Yes, it’s the big day. The unauthorized Tom Cruise biography is out.
Guess who won’t be reading it?
For one, a few clicks will get you all the couch-jumping, the Scientology, the wild rumors, and the rest that you could possibly want. Slate.com has even offered a quick guide to the juicy bits HERE. Why pay for the book?
For another, author Andrew Morton has written books on Princess Diana, the Beckhams, Madonna and Monica Lewinsky. ‘nuff said.
While I’m passing on the Cruise book, though, I am interested in how we, as audience members, react to biographical knowledge of those who create.
In other words, are you less likely to spend your money on a Tom Cruise movie because of what you think of him as a person?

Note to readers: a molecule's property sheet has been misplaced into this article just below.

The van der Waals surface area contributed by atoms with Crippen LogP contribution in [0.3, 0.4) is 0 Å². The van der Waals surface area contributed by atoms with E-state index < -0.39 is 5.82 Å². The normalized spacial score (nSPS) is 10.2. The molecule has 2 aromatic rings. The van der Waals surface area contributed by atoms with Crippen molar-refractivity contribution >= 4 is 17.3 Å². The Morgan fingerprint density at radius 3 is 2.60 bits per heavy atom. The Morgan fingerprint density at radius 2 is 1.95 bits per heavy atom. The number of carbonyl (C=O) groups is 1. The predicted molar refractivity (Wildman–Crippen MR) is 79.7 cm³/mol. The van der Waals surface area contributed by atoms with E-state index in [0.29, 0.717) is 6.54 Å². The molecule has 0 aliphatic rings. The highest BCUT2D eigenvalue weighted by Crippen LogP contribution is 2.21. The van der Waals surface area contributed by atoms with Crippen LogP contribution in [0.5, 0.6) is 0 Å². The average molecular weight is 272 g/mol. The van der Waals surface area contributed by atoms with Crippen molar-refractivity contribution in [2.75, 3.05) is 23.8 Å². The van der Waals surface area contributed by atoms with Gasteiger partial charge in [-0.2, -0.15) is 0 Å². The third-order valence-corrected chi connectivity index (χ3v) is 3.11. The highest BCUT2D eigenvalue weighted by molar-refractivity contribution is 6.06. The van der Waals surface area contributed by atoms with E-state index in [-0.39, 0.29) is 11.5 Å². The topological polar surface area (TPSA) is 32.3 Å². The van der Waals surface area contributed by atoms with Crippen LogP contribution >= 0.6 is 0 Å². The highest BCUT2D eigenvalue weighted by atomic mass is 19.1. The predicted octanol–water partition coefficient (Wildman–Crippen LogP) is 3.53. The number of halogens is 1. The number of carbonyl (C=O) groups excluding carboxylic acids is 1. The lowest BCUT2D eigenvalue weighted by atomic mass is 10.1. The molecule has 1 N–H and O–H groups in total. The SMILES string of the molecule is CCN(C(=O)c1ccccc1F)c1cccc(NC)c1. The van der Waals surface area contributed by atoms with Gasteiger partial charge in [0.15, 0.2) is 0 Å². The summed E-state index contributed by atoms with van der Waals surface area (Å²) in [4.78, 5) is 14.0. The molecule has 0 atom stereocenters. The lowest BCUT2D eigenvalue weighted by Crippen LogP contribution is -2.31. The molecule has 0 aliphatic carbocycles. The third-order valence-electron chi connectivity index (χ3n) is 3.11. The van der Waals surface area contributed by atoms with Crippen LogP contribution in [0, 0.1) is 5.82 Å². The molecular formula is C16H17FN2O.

Evidence indicates that that might be the case. The last two years haven’t been great for Cruise in the media—and the take of his movies at the box office seem to reflect that. This year’s “Lions for Lambs” grossed less than $15 million according to Box Office Mojo, the lowest numbers for a Cruise film since 1983’s “Losin’ It.”
And while “Mission: Impossible III” grossed $134 million, that’s a significant drop off from the $215 million raked in by “MI: II.” We’ll have more evidence when “Valkyrie,” about a plot to assassinate Hitler, is released later this year. (See the numbers HERE.
So has—and should—off-screen, off-page or off-canvas behavior influenced your feelings toward the work of artists or entertainers? Does Charlie Chaplin’s 17-year-old bride, Paul Gauguin’s abandoning of his wife and five kids, Mel Gibson’s drunken rant or the backgrounds of many a prison poet affect your appreciation of their work?